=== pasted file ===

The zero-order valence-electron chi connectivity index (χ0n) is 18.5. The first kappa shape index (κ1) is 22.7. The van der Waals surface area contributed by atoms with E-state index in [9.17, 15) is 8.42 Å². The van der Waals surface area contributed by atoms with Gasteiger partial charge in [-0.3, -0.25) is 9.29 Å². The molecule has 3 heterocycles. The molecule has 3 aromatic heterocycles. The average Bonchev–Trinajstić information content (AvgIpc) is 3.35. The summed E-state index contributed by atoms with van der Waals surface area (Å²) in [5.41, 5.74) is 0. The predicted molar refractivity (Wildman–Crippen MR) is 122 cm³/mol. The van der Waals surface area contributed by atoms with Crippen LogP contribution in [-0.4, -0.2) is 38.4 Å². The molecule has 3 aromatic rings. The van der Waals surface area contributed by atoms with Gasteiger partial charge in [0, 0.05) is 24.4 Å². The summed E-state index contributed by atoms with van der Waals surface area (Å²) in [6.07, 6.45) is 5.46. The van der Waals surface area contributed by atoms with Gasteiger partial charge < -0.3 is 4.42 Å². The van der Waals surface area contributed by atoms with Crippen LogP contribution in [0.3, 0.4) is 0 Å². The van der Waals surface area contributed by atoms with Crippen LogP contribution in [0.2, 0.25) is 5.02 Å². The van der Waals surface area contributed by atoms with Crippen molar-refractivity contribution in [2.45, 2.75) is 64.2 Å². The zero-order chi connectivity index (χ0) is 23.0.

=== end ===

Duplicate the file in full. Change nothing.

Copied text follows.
The zero-order valence-electron chi connectivity index (χ0n) is 18.5. The first kappa shape index (κ1) is 22.7. The van der Waals surface area contributed by atoms with E-state index in [9.17, 15) is 8.42 Å². The van der Waals surface area contributed by atoms with Gasteiger partial charge in [-0.3, -0.25) is 9.29 Å². The molecule has 3 heterocycles. The molecule has 3 aromatic heterocycles. The average Bonchev–Trinajstić information content (AvgIpc) is 3.35. The summed E-state index contributed by atoms with van der Waals surface area (Å²) in [5.41, 5.74) is 0. The predicted molar refractivity (Wildman–Crippen MR) is 122 cm³/mol. The van der Waals surface area contributed by atoms with Crippen LogP contribution in [-0.4, -0.2) is 38.4 Å². The molecule has 3 aromatic rings. The van der Waals surface area contributed by atoms with Gasteiger partial charge in [0, 0.05) is 24.4 Å². The summed E-state index contributed by atoms with van der Waals surface area (Å²) in [6.07, 6.45) is 5.46. The van der Waals surface area contributed by atoms with Gasteiger partial charge < -0.3 is 4.42 Å². The van der Waals surface area contributed by atoms with Crippen LogP contribution in [0.3, 0.4) is 0 Å². The van der Waals surface area contributed by atoms with Crippen LogP contribution in [0.2, 0.25) is 5.02 Å². The van der Waals surface area contributed by atoms with Crippen molar-refractivity contribution in [2.45, 2.75) is 64.2 Å². The zero-order chi connectivity index (χ0) is 23.0.